|The way it was|
Newspaper people tell the best stories. We talked shop – covering what has become of the industry and what it once was – and we told jokes and talked about our lives and our families and the state of the news biz and other things. Many of us lingered long after the meal was done, wanting to stay longer. Many have been gone for a long time, but we didn't miss a beat. We talked about how we miss the camaraderie, which before things started to go downhill could not be beat. We had joked around a lot but worked hard, staying late if we had to make up the time.
I never went back after my relapse in 2007, but, having worked as a reporter at the Springfield paper for more than 25 years, I often still say "we" when referring to the paper.
That is not to say it was all rosy. I still have nightmares about work: I don't have a chair, the light is too dim to see, they want me to work but there are not enough computer terminals to go around, they want me to produce more stories on impossible deadlines. (There never were enough working chairs; someone from the night shift would often take a day shift person's chair when he or she had just gone to the bathroom, and I would often start my day hunting for my chair.)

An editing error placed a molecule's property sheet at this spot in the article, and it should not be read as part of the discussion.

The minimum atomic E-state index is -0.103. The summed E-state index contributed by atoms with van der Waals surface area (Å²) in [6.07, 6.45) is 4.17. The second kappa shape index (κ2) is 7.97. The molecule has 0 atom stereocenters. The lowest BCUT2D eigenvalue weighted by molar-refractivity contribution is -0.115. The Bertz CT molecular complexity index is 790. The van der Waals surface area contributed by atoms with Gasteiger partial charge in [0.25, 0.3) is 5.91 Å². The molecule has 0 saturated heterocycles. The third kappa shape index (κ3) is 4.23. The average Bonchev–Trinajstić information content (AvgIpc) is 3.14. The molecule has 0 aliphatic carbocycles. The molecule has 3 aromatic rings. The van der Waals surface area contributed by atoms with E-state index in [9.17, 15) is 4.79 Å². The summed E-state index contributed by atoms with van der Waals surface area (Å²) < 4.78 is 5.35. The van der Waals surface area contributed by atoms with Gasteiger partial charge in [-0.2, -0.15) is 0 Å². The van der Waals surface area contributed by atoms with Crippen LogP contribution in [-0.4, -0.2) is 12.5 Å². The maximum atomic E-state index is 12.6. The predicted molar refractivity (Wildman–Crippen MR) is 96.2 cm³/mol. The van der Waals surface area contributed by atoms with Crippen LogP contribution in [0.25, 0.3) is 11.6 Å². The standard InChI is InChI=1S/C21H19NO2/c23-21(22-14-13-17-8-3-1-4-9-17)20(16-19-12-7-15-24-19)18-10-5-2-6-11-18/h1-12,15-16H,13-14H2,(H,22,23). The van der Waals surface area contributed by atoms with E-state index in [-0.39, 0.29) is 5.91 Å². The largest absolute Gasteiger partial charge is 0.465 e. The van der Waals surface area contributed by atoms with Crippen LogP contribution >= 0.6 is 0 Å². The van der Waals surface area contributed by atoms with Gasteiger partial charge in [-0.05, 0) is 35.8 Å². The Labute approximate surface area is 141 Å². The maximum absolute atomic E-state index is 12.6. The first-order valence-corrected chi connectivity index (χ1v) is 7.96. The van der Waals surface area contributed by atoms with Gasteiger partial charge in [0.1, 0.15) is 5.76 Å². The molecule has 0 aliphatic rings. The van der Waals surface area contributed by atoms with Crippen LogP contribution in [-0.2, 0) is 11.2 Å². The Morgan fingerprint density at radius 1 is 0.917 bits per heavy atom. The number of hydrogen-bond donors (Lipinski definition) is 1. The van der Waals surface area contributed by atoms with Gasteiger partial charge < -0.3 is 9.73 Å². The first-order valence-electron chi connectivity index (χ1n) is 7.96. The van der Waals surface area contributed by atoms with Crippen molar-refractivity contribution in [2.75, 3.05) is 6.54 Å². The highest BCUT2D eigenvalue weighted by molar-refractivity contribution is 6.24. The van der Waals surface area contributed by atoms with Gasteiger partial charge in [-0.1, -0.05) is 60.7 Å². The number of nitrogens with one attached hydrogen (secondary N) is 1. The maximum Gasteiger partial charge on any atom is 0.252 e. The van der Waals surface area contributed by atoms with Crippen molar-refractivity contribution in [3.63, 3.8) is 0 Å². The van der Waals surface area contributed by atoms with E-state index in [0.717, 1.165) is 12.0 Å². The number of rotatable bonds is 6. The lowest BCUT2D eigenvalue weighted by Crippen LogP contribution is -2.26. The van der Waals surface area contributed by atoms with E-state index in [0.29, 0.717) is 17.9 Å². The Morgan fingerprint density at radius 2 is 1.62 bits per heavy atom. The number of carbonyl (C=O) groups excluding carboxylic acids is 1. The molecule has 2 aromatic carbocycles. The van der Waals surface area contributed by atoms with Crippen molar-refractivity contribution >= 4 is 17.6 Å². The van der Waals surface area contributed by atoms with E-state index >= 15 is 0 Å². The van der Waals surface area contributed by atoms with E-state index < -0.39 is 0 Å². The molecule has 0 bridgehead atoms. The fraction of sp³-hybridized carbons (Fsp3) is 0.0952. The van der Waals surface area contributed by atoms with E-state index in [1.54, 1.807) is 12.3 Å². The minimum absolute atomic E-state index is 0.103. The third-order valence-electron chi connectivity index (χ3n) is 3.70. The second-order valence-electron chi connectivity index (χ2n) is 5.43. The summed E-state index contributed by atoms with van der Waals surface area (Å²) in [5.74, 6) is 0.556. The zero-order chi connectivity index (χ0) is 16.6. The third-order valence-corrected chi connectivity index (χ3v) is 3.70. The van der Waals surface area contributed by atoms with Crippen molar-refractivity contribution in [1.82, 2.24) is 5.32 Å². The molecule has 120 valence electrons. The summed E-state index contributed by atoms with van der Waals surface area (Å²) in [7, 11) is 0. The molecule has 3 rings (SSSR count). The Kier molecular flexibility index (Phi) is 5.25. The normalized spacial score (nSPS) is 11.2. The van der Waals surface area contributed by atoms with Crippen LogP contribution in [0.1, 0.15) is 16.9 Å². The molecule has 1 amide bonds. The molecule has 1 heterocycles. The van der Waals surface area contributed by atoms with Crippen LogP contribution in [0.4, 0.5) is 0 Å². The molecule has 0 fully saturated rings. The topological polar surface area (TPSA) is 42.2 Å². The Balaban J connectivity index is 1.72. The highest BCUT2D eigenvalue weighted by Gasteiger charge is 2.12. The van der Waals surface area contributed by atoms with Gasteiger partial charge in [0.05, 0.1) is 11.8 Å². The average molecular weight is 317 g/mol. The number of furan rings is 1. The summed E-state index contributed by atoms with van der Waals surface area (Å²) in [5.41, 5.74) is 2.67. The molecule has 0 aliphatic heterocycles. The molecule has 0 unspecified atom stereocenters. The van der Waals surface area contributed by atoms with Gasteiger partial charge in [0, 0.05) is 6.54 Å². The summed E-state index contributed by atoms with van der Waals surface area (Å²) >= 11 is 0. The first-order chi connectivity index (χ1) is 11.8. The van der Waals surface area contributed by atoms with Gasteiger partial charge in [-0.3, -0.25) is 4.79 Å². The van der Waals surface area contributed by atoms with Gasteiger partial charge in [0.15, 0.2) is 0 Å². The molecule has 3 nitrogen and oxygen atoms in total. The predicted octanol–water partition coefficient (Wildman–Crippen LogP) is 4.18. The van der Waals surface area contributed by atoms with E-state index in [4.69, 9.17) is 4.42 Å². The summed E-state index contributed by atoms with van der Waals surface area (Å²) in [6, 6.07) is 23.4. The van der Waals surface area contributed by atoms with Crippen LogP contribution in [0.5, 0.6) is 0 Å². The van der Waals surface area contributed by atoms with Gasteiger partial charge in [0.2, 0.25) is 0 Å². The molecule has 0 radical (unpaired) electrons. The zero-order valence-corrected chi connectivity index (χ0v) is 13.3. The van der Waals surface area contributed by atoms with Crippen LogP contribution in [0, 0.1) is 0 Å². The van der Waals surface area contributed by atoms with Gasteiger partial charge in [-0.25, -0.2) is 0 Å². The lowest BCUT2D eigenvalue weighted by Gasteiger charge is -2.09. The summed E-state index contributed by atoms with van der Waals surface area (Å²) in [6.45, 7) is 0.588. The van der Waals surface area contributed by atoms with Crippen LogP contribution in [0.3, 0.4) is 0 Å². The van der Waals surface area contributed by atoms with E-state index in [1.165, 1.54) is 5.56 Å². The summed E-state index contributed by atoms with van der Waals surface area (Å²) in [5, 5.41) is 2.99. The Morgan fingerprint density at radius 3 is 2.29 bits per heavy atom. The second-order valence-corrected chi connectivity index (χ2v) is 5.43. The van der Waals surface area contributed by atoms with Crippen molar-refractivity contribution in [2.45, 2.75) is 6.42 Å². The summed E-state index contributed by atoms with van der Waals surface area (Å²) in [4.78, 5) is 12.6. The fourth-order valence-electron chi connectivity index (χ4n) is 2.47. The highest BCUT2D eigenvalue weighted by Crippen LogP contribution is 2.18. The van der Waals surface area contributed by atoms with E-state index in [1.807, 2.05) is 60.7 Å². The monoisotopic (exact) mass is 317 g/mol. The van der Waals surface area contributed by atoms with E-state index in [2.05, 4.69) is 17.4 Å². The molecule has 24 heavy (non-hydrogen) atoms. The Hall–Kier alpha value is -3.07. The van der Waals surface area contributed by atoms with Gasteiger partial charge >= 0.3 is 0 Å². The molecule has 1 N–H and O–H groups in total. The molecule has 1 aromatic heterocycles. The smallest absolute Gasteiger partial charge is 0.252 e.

Recently, I awoke from a nightmare in which it was the last day of work before the paper went out of business, and we were all crying and saying this could not possibly be so and we did not know how to do anything else. I told this to someone tonight and she said that given the rate at which people are taking buyouts, retiring, or being laid off, the dream might be prescient.
When we get together, we lament what has happened to the industry.
Still, sooner or later, someone will say, "We had a good run."